Several decades ago, Alexander Yudin lost his leg in a car accident. Three years ago, he slipped using crutches on ice, leaving him with a complicated hip fracture which at 67-years-old meant he wouldn’t be able to walk for the rest of his life.
Leaving his apartment on the third floor of a block in Timashevsk, a small town in southern Russia, became impossible for Yudin, as his house does not have any facilities for low-mobility residents to move around. To exit the house, he needed at least one more person to help him, and his son had to spend the day at work.
“I was lying with a cast and wondering how to avoid immobilizing myself, how to get out of this situation,” Yudin told Reuters.
After many hours spent browsing the internet for solutions and not finding any, Yudin came up with his own—constructing a solar-powered balcony elevator. The construction took several months as he ordered details online, saving for each one from his retirement pension. The wait was long, but it was well worth it, Yudin said—”…now I have a job, I see people, I ride around on my own, I communicate with people. Communication is life.”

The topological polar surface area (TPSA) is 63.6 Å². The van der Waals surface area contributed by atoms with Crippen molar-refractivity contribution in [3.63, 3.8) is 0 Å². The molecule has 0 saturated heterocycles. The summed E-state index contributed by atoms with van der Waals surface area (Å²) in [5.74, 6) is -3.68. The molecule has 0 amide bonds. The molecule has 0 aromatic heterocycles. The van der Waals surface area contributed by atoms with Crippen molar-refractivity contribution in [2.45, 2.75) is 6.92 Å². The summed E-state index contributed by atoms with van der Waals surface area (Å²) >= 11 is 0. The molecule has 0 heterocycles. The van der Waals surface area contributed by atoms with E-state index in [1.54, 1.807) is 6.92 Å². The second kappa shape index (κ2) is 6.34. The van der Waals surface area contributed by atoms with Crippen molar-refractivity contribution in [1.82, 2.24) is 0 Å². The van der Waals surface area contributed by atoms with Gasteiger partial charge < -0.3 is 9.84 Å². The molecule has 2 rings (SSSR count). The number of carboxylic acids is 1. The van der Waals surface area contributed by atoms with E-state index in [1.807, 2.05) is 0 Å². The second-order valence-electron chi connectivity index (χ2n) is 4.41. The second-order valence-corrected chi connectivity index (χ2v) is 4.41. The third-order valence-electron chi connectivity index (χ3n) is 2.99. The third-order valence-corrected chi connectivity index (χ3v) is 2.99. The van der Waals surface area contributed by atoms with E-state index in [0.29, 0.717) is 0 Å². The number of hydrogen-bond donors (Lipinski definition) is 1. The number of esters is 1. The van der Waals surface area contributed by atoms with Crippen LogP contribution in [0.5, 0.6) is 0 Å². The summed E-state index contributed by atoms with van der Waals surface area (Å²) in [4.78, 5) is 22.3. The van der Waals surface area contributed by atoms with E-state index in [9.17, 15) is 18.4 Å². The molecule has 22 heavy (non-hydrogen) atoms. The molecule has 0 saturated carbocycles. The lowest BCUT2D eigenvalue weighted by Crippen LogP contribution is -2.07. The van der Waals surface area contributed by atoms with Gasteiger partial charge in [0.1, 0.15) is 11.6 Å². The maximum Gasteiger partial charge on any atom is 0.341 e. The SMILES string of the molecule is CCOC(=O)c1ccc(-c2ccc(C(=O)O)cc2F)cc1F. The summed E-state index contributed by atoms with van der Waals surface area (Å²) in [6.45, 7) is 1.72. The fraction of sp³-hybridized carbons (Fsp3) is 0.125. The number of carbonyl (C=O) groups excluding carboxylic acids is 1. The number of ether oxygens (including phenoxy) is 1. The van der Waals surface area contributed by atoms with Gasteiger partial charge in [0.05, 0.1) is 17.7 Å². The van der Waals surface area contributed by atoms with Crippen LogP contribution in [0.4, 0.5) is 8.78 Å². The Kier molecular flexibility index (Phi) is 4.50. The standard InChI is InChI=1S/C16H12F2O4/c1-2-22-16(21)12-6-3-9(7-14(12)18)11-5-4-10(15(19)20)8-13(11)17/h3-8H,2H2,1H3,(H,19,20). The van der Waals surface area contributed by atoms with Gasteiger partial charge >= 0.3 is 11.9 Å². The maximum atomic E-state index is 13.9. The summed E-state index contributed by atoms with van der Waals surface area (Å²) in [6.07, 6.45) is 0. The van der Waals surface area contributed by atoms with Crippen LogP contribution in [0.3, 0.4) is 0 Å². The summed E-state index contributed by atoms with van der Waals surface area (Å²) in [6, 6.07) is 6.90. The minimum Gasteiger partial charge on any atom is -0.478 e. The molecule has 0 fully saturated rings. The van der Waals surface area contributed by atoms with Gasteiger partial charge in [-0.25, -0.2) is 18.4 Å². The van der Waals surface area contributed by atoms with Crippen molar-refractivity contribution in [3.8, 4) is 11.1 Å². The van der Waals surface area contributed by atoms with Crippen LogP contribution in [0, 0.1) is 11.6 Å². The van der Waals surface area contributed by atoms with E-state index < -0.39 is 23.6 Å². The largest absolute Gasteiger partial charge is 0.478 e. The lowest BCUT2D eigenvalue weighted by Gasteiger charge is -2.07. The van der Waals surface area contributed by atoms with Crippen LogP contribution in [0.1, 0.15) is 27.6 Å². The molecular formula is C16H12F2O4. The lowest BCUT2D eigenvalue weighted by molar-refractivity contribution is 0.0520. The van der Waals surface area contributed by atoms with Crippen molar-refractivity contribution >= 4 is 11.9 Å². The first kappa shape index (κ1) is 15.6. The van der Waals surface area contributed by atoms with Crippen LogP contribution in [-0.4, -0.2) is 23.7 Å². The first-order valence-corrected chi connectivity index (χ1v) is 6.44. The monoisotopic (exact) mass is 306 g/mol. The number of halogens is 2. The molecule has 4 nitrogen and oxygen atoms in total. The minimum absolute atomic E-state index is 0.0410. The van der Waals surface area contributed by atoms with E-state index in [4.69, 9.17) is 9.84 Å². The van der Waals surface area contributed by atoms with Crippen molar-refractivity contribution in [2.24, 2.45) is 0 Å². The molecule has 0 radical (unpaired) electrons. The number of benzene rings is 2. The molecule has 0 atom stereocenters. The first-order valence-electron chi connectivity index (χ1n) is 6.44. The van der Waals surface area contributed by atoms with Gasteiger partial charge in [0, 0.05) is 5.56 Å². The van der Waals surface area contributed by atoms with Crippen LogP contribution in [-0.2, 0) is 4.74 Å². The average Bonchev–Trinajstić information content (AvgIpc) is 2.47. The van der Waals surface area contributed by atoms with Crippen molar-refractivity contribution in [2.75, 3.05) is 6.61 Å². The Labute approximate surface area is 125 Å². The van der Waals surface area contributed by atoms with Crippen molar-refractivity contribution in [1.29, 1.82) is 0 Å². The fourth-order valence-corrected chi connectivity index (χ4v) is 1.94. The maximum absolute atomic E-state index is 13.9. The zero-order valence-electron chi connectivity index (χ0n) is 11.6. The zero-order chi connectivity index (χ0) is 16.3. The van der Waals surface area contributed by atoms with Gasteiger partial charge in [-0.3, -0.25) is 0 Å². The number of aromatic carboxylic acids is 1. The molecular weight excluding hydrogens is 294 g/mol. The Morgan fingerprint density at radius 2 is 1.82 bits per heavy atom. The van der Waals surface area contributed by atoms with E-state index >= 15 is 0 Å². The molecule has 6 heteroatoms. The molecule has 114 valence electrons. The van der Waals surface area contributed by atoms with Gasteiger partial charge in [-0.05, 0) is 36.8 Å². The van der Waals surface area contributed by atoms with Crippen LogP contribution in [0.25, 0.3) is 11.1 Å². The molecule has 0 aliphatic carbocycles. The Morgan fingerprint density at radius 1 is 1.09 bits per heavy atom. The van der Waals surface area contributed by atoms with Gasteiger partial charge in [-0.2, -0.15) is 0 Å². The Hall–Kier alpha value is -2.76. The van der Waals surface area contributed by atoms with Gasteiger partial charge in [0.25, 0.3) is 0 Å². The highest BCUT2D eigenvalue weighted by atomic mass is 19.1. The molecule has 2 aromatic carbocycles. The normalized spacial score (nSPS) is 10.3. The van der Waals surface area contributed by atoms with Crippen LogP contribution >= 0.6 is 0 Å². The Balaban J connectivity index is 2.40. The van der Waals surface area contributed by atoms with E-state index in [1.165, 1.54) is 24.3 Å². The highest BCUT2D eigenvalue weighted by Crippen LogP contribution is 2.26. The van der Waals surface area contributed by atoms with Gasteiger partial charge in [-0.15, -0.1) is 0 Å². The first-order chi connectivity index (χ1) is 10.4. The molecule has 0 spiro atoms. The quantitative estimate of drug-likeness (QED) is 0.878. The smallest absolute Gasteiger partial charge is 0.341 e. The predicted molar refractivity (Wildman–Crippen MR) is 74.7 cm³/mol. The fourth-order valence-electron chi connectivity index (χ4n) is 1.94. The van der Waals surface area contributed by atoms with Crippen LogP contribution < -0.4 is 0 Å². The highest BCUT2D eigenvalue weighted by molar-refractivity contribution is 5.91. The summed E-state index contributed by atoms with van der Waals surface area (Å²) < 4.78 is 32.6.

According to the data by the ministry of labor, over 320,000 Russians suffer from mobility disabilities and are only able to move in a wheelchair. However, there is often no sufficient infrastructure to support these people, especially in small towns away from Moscow.
The elevator is powered by solar panels attached to the side of Yudin’s house; he decided to use solar energy to avoid getting stuck if any power cuts happen.
Yudin, who spent his life working as an electrician, says he is happy that his ingenuity helped him in need.
“I used to lift weights, now I lift myself,” said Yudin.
Epoch Times staff contributed to this report.